An independent girls’ school in Aberdeen is continuing to close the STEM gender gap.
St Margaret’s School for Girls has reported that a record-breaking 66% of pupils went on to pursue STEM-related subjects at higher education in 2020.
This is 24.4% higher than Scotland’s national average for female enrolment in STEM-related subjects, which currently sits at 41.6%.
As the oldest and only all-through girls’ school in Scotland, currently celebrating its 175th anniversary, St Margaret’s is seeing a 16% year-on-year increase in girls pursuing STEM subjects at university from 2019.
At St Margaret’s pupils are given the opportunity to study the three discrete sciences of biology, chemistry and physics from primary 7.
However, the school places equal importance on arts and science and on supporting each girl to develop her individual interests and strengths in and out of the classroom.
Opportunities are also offered through extracurricular activities, including competing in the UK CyberFirst Girls coding competition and the Lego League Competition; and participation in the Women in Engineering Conference and Engineering Week.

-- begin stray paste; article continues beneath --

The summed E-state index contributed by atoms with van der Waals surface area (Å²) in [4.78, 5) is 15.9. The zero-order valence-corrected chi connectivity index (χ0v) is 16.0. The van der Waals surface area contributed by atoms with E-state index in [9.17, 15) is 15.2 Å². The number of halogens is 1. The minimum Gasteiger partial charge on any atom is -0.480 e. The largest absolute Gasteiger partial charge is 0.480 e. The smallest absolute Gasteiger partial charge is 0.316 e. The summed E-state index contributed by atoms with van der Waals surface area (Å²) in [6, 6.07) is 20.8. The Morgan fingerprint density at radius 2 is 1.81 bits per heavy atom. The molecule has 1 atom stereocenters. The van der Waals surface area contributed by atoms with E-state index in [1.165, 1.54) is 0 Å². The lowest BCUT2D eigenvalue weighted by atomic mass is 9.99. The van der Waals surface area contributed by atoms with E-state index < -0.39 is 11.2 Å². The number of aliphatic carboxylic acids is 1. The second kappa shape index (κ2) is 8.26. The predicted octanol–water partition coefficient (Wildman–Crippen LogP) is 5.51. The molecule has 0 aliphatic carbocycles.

Anna Tomlinson, headteacher at St Margaret’s School for Girls, said: “These results are very encouraging and show that the classroom is a catalyst for change in STEM recruitment and retention of women in the workforce.
“As is the power of positive role models for young women as they pursue careers in the field of science which is why as a school we actively seek to introduce our pupils to such role models.
“But not just in STEM subjects, at St Margaret’s, we believe that both the arts and the sciences are important, which is why we value STEAM** over STEM. This ensures we offer our pupils a broad education tailored to suit their interests and abilities.
“We have been teaching girls for 175 years and looking back through the school’s online archive to celebrate our anniversary, it is inspiring to see that even back in the 1940s, science was at the forefront of our education for girls.
“I hope our continuation of this approach ensures the next generation of women feel empowered to pursue the careers which interest them most, and that we continue to close the gender gap.”
Four pupils from St Margaret’s represented Scotland in the UK Grand Final of the National Cyber Security Centre’s (NCSC) CyberFirst code-breaking competition on Monday April 26, coming third in the UK.
After beating 6,500 girls in the qualifying stages, the second-year pupils have combated cryptography and learned to master logic and networking, placing them as the top aspiring codebreakers of their age group in the country.
The school is developing an online archive to celebrate its 175th anniversary and actively seeks submissions from former and current pupils, staff, parents, and friends.